Out of print for more than 30 years, now available for the first time as an eBook, this is the controversial story of John Wooden's first 25 years and first 8 NCAA Championships as UCLA Head Basketball Coach. This is the only book that gives a true picture of the character of John Wooden and the influence of his assistant, Jerry Norman, whose contributions Wooden  ignored and tried to bury.

Compiled with more than 40 hours of interviews with Coach Wooden, learn about the man behind the coach. The players tell their their stories in their own words. This is the book that UCLA Athletic Director J.D. Morgan tried to ban.

Click the book to read the first chapter and for ordering information.

Casino Jack (1/10)

by Tony Medley

Run Time 108 minutes

Not for children.

Hard on the heals of Alex Gibney’s propaganda film Casino Jack and the United States of Money, comes this fictional portrayal of the notorious Jack Abramoff (Kevin Spacey), who was a powerful influence peddler during the Bush Administration. At least Gibney used archival films and based everything on what actually occurred, even if he did present the story entirely from his point of view.

Both pretty much ignore the fact that Abramoff was peddling influence with both Republicans and Democrats to concentrate on the corruption of Abramoff and his partner, Michael Scanlon (Barry Pepper) with Republicans, specifically about how they scammed an Indian tribe. While the film accuses only Republicans of being tarnished by Abramoff, the facts are that of the approximately $85 million in tribal money entrusted to Abramoff, his employers, or his related organizations, over $4.4 million was directed to at least 250 members of Congress. Democrats received approximately 1/3 of the funds, including Senate Minority Leader Harry Reid (D-NV) and Senator Byron Dorgan (D-ND).

Contrasted with Gibney’s use of archival films and interviews with people involved, in this, to the contrary, director George Hickenlooper, who passed away two days before my screening, creates everything out of whole cloth, helped in large part by a poorly written screenplay by Norman Snider. The dialogue and situations are basically absurd.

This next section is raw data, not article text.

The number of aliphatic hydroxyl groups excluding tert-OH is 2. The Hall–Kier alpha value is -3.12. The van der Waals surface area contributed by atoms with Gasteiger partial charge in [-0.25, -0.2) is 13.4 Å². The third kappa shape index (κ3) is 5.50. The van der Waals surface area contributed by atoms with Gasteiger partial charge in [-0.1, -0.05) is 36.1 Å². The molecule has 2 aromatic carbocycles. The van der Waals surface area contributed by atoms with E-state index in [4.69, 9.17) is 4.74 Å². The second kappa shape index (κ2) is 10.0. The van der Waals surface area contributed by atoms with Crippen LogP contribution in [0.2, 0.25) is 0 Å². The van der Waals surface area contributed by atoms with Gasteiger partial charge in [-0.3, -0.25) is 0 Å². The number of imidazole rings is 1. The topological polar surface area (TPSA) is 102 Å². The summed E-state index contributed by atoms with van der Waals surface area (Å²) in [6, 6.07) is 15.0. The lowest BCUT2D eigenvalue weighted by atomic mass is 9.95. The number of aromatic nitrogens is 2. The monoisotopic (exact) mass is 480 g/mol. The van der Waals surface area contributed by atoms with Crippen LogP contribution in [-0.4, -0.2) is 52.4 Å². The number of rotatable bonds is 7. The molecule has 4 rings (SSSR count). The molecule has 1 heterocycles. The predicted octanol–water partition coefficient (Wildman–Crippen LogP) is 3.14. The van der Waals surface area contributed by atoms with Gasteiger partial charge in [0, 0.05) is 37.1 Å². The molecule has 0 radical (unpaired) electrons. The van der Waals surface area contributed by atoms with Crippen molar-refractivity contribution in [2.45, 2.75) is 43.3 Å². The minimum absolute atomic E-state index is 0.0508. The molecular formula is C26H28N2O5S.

While Spacey gives an adequate performance, there are at least three performances that stand out. Kelly Preston gives a fine performance as Pam Abramoff, Jack’s long suffering wife. Maury Chaykin (who passed away in July) comes through as a believable mobster, Big Tony, and Jon Lovitz is very good as a mob-connected pal of Jack’s, Adam Kidan.

Unfortunately, more than counter-balancing these performances is Barry Pepper as Jack’s partner, Michael Scanlon. His performance is so out of touch with reality that it exacerbates the amateurish direction and script that lacks credibility. Hickenlooper was apparently trying to be comedic because before the screening, a co-producer spoke to us and told us to enjoy the movie because it was basically a comedy. If so, I didn’t see much at which to laugh with. At, maybe.

Hickenlooper was not without talent. He directed The Man From  Elysian Fields, which I thought one of the best films of 2002, although he followed that up with the disappointing Factory Girl, about Andy Warhol and Edie Sedgwick.

Hickenlooper missed a big chance to draw a dichotomy between how leniently crooks like Abramoff and Scanlon are treated and the way common criminals are treated. If you use a gun to hold up a bank and take, say, $10,000, you can count on 20 years in jail at a maximum security prison. Abramoff and Scanlon apparently robbed the Indian tribe of many millions of dollars but Abramoff was sentenced to only 6 years in a minimum security prison and got paroled after serving 3 ˝ years.

In short, “amateurish” is the word that kept wafting through my mind throughout the film.

November 1, 2010